There is a great need for new therapies that can mitigate the airway inflammation and hyperreactivity that is characteristic of asthma. These studies will evaluate the effectiveness of mechanical strain as a non- pharmacologic approach to suppress airway inflammation and hyperresponsiveness.

Agency
National Institute of Health (NIH)
Institute
National Heart, Lung, and Blood Institute (NHLBI)
Type
Research Project (R01)
Project #
2R01HL048522-18
Application #
8695572
Study Section
Respiratory Integrative Biology and Translational Research Study Section (RIBT)
Program Officer
Noel, Patricia
Project Start
1992-08-13
Project End
2018-03-31
Budget Start
2014-05-01
Budget End
2015-03-31
Support Year
18
Fiscal Year
2014
Total Cost
Indirect Cost
Name
Indiana University-Purdue University at Indianapolis
Department
Pediatrics
Type
Schools of Medicine
DUNS #
City
Indianapolis
State
IN
Country
United States
Zip Code
46202
Wu, Yidi; Huang, Youliang; Gunst, Susan J (2016) Focal adhesion kinase (FAK) and mechanical stimulation negatively regulate the transition of airway smooth muscle tissues to a synthetic phenotype. Am J Physiol Lung Cell Mol Physiol 311:L893-L902
Zhang, Wenwu; Huang, Youliang; Gunst, Susan J (2016) p21-Activated kinase (Pak) regulates airway smooth muscle contraction by regulating paxillin complexes that mediate actin polymerization. J Physiol 594:4879-900
Wu, Yidi; Gunst, Susan J (2015) Vasodilator-stimulated phosphoprotein (VASP) regulates actin polymerization and contraction in airway smooth muscle by a vinculin-dependent mechanism. J Biol Chem 290:11403-16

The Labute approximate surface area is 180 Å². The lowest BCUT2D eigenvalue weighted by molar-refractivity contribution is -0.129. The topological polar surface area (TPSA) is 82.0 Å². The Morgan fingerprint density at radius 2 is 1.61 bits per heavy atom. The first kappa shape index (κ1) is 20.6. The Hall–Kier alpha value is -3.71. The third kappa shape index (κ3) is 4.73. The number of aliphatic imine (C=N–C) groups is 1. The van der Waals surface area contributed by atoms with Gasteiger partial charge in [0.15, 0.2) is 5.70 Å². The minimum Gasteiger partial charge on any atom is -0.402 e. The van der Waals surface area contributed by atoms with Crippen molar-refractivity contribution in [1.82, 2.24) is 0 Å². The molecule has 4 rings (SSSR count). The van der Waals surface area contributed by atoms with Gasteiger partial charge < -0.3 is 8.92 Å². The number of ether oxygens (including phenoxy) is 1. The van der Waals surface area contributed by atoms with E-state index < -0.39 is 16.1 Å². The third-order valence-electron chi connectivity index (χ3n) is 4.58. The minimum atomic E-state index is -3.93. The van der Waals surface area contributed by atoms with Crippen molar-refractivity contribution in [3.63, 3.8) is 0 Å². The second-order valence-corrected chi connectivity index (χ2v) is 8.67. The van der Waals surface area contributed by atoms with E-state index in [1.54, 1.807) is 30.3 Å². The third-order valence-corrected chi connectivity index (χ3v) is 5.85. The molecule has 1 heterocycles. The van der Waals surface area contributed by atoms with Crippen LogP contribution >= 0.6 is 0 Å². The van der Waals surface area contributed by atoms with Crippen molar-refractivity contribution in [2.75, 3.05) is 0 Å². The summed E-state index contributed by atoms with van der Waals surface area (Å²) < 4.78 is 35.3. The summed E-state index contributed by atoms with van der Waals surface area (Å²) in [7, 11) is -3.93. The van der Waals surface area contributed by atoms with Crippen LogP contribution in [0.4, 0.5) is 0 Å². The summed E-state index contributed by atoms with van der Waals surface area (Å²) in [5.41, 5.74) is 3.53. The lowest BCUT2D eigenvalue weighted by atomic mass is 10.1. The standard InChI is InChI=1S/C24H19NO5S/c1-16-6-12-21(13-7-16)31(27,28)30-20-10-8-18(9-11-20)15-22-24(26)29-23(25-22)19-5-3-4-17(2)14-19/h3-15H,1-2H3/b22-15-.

Zhang, Wenwu; Huang, Youliang; Wu, Yidi et al. (2015) A novel role for RhoA GTPase in the regulation of airway smooth muscle contraction. Can J Physiol Pharmacol 93:129-36
Xue, Z; Zhang, W; Desai, L P et al. (2013) Increased mechanical strain imposed on murine lungs during ventilation in vivo depresses airway responsiveness and activation of protein kinase Akt. J Appl Physiol (1985) 114:1506-10
Busk, Michael; Busk, Nancy; Puntenney, Paula et al. (2013) Use of continuous positive airway pressure reduces airway reactivity in adults with asthma. Eur Respir J 41:317-22
Xue, Z; Yu, Y; Gao, H et al. (2011) Chronic continuous positive airway pressure (CPAP) reduces airway reactivity in vivo in an allergen-induced rabbit model of asthma. J Appl Physiol 111:353-7
Desai, Leena P; Wu, Yidi; Tepper, Robert S et al. (2011) Mechanical stimuli and IL-13 interact at integrin adhesion complexes to regulate expression of smooth muscle myosin heavy chain in airway smooth muscle tissue. Am J Physiol Lung Cell Mol Physiol 301:L275-84
Majumdar, Arnab; Hantos, Zoltan; Tolnai, Jozsef et al. (2009) Estimating the diameter of airways susceptible for collapse using crackle sound. J Appl Physiol 107:1504-12
Xue, Z; Zhang, L; Liu, Y et al. (2008) Chronic inflation of ferret lungs with CPAP reduces airway smooth muscle contractility in vivo and in vitro. J Appl Physiol 104:610-5

Showing the most recent 10 out of 26 publications